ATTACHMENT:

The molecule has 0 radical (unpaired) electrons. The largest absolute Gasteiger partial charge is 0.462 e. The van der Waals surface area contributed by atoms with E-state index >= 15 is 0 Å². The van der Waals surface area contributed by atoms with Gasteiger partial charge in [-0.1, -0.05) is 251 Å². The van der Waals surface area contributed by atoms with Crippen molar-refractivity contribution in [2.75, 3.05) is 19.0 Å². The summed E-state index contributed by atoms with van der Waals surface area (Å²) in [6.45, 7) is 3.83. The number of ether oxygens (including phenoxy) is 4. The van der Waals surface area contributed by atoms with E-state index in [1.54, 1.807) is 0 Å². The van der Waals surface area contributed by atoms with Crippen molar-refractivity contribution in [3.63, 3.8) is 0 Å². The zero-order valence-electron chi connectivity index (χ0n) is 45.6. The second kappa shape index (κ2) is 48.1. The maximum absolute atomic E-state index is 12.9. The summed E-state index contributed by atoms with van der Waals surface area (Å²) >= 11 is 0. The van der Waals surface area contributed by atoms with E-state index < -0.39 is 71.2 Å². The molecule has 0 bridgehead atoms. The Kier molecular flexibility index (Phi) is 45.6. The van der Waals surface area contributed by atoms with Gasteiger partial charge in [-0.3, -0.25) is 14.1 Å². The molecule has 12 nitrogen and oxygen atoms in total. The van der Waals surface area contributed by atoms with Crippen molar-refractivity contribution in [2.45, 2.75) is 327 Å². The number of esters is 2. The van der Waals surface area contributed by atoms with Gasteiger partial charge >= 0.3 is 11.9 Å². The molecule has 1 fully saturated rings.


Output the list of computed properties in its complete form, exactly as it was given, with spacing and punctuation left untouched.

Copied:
The molecule has 0 radical (unpaired) electrons. The largest absolute Gasteiger partial charge is 0.462 e. The van der Waals surface area contributed by atoms with E-state index >= 15 is 0 Å². The van der Waals surface area contributed by atoms with Gasteiger partial charge in [-0.1, -0.05) is 251 Å². The van der Waals surface area contributed by atoms with Crippen molar-refractivity contribution in [2.75, 3.05) is 19.0 Å². The summed E-state index contributed by atoms with van der Waals surface area (Å²) in [6.45, 7) is 3.83. The number of ether oxygens (including phenoxy) is 4. The van der Waals surface area contributed by atoms with E-state index in [1.54, 1.807) is 0 Å². The van der Waals surface area contributed by atoms with Crippen molar-refractivity contribution in [3.63, 3.8) is 0 Å². The zero-order valence-electron chi connectivity index (χ0n) is 45.6. The second kappa shape index (κ2) is 48.1. The maximum absolute atomic E-state index is 12.9. The summed E-state index contributed by atoms with van der Waals surface area (Å²) >= 11 is 0. The van der Waals surface area contributed by atoms with E-state index < -0.39 is 71.2 Å². The molecule has 0 bridgehead atoms. The Kier molecular flexibility index (Phi) is 45.6. The van der Waals surface area contributed by atoms with Gasteiger partial charge in [-0.3, -0.25) is 14.1 Å². The molecule has 12 nitrogen and oxygen atoms in total. The van der Waals surface area contributed by atoms with Crippen molar-refractivity contribution in [2.45, 2.75) is 327 Å². The number of esters is 2. The van der Waals surface area contributed by atoms with Gasteiger partial charge >= 0.3 is 11.9 Å². The molecule has 1 fully saturated rings.